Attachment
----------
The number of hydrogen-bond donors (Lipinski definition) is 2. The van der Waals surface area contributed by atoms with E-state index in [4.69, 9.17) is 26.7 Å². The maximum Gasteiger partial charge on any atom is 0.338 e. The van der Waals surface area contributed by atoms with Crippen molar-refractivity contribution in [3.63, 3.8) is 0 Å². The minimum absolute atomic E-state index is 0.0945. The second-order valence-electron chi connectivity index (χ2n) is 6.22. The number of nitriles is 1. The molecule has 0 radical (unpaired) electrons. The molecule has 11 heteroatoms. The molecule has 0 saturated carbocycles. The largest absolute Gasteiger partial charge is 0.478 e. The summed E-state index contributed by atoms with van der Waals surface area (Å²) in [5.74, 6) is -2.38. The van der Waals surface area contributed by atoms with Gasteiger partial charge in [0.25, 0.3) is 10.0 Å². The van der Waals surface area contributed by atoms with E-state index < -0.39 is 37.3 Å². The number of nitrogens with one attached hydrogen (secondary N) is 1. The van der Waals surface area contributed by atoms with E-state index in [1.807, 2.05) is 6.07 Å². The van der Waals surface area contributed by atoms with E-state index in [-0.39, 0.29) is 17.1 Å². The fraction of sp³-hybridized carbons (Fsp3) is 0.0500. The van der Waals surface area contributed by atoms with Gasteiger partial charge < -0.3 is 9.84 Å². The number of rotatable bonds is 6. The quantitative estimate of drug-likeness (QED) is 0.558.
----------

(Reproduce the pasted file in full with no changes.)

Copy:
The number of hydrogen-bond donors (Lipinski definition) is 2. The van der Waals surface area contributed by atoms with E-state index in [4.69, 9.17) is 26.7 Å². The maximum Gasteiger partial charge on any atom is 0.338 e. The van der Waals surface area contributed by atoms with Crippen molar-refractivity contribution in [3.63, 3.8) is 0 Å². The minimum absolute atomic E-state index is 0.0945. The second-order valence-electron chi connectivity index (χ2n) is 6.22. The number of nitriles is 1. The molecule has 0 radical (unpaired) electrons. The molecule has 11 heteroatoms. The molecule has 0 saturated carbocycles. The largest absolute Gasteiger partial charge is 0.478 e. The summed E-state index contributed by atoms with van der Waals surface area (Å²) in [5.74, 6) is -2.38. The van der Waals surface area contributed by atoms with Gasteiger partial charge in [0.25, 0.3) is 10.0 Å². The van der Waals surface area contributed by atoms with E-state index < -0.39 is 37.3 Å². The number of nitrogens with one attached hydrogen (secondary N) is 1. The van der Waals surface area contributed by atoms with E-state index in [1.807, 2.05) is 6.07 Å². The van der Waals surface area contributed by atoms with E-state index in [-0.39, 0.29) is 17.1 Å². The fraction of sp³-hybridized carbons (Fsp3) is 0.0500. The van der Waals surface area contributed by atoms with Gasteiger partial charge < -0.3 is 9.84 Å². The number of rotatable bonds is 6. The quantitative estimate of drug-likeness (QED) is 0.558.